Activation policies in most Western countries have discovered the private tool of contract and in a short period of time the contract has penetrated the whole domain. Among the forerunner countries contracts in different forms, collective as well as individual, have become the central steering instrument. The purpose of this article is to shed some light on what this change can and does entail for the individual job seeker on benefit. Job seekers are no longer expected to passive undergo treatment but expected to contribute actively to one's own return into the labour market. The main rationale behind this shift is the idea that working with contracts increases the level of involvement and, therefore improves results over time: results in terms of better motivated clients, more focused policymakers, providers and frontline workers delivering client‐orientated services.
Using qualitative research the article maps the different types of contracts using empirical material from eight countries.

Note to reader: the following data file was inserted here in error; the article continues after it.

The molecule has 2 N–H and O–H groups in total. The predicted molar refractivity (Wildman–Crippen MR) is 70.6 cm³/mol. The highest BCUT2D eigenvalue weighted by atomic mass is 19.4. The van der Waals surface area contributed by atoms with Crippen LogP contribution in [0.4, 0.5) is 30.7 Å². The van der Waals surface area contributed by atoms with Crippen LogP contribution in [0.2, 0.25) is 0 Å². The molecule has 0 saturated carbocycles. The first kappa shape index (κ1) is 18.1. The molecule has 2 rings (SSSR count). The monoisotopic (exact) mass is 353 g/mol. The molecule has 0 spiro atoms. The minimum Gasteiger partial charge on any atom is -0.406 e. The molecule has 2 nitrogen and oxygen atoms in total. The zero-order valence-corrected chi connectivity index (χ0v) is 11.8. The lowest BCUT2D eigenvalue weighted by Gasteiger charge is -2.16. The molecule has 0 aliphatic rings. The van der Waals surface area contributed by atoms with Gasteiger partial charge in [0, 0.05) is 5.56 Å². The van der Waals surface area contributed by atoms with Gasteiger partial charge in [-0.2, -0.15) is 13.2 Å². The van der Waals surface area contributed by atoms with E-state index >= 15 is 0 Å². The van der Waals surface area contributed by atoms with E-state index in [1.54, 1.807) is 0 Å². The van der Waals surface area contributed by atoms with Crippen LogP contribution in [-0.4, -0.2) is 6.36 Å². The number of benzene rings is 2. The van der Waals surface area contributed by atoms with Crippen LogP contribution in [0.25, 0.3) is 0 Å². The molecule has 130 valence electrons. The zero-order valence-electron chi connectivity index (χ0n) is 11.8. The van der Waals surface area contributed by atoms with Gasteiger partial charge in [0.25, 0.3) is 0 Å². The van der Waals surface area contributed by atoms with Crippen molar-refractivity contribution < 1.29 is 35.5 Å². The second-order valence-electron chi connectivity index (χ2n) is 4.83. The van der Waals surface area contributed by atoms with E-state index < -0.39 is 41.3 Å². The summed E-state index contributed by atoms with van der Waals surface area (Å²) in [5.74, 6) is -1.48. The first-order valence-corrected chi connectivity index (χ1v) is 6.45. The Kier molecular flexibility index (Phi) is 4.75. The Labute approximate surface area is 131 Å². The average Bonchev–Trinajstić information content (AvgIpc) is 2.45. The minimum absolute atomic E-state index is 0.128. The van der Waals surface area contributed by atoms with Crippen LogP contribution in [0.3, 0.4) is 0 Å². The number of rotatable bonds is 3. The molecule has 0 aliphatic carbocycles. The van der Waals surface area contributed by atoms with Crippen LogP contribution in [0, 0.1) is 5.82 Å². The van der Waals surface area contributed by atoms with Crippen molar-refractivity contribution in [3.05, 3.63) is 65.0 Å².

The findings are presented in the form of the practical potentials and pittfalls of contracts for the individual.
A major added value is the multidisciplinary approach used by the authors; the phenomenon of contracts is analysed from a social science and a legal point of view.
Sol, E. and Westerveld, M. (2007), "The individual job seeker in the sphere of contractualism", International Journal of Sociology and Social Policy, Vol. 27 No. 7/8, pp. 301-310. https://doi.org/10.1108/01443330710773872Download as .RIS
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